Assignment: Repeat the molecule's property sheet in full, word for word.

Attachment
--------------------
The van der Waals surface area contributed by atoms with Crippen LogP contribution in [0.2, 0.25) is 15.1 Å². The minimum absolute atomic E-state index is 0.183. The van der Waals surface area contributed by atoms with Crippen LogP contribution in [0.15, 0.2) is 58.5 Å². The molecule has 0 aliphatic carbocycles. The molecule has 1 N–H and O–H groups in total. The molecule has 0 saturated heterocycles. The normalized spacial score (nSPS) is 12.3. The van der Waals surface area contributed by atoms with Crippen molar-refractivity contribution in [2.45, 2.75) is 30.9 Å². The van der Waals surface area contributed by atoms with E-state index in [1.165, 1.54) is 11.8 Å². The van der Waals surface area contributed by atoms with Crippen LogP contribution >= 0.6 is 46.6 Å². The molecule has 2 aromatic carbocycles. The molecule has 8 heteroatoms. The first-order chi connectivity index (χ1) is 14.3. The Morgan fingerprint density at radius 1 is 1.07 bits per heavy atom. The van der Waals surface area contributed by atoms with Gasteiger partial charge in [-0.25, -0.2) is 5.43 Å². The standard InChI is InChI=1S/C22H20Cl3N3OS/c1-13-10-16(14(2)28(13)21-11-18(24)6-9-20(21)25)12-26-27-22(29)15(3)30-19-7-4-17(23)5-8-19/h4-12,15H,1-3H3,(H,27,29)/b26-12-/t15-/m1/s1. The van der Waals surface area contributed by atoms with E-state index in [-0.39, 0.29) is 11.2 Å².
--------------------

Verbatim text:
The van der Waals surface area contributed by atoms with Crippen LogP contribution in [0.2, 0.25) is 15.1 Å². The minimum absolute atomic E-state index is 0.183. The van der Waals surface area contributed by atoms with Crippen LogP contribution in [0.15, 0.2) is 58.5 Å². The molecule has 0 aliphatic carbocycles. The molecule has 1 N–H and O–H groups in total. The molecule has 0 saturated heterocycles. The normalized spacial score (nSPS) is 12.3. The van der Waals surface area contributed by atoms with Crippen molar-refractivity contribution in [2.45, 2.75) is 30.9 Å². The van der Waals surface area contributed by atoms with E-state index in [1.165, 1.54) is 11.8 Å². The van der Waals surface area contributed by atoms with Crippen LogP contribution >= 0.6 is 46.6 Å². The molecule has 2 aromatic carbocycles. The molecule has 8 heteroatoms. The first-order chi connectivity index (χ1) is 14.3. The Morgan fingerprint density at radius 1 is 1.07 bits per heavy atom. The van der Waals surface area contributed by atoms with Gasteiger partial charge in [-0.25, -0.2) is 5.43 Å². The standard InChI is InChI=1S/C22H20Cl3N3OS/c1-13-10-16(14(2)28(13)21-11-18(24)6-9-20(21)25)12-26-27-22(29)15(3)30-19-7-4-17(23)5-8-19/h4-12,15H,1-3H3,(H,27,29)/b26-12-/t15-/m1/s1. The van der Waals surface area contributed by atoms with E-state index in [-0.39, 0.29) is 11.2 Å².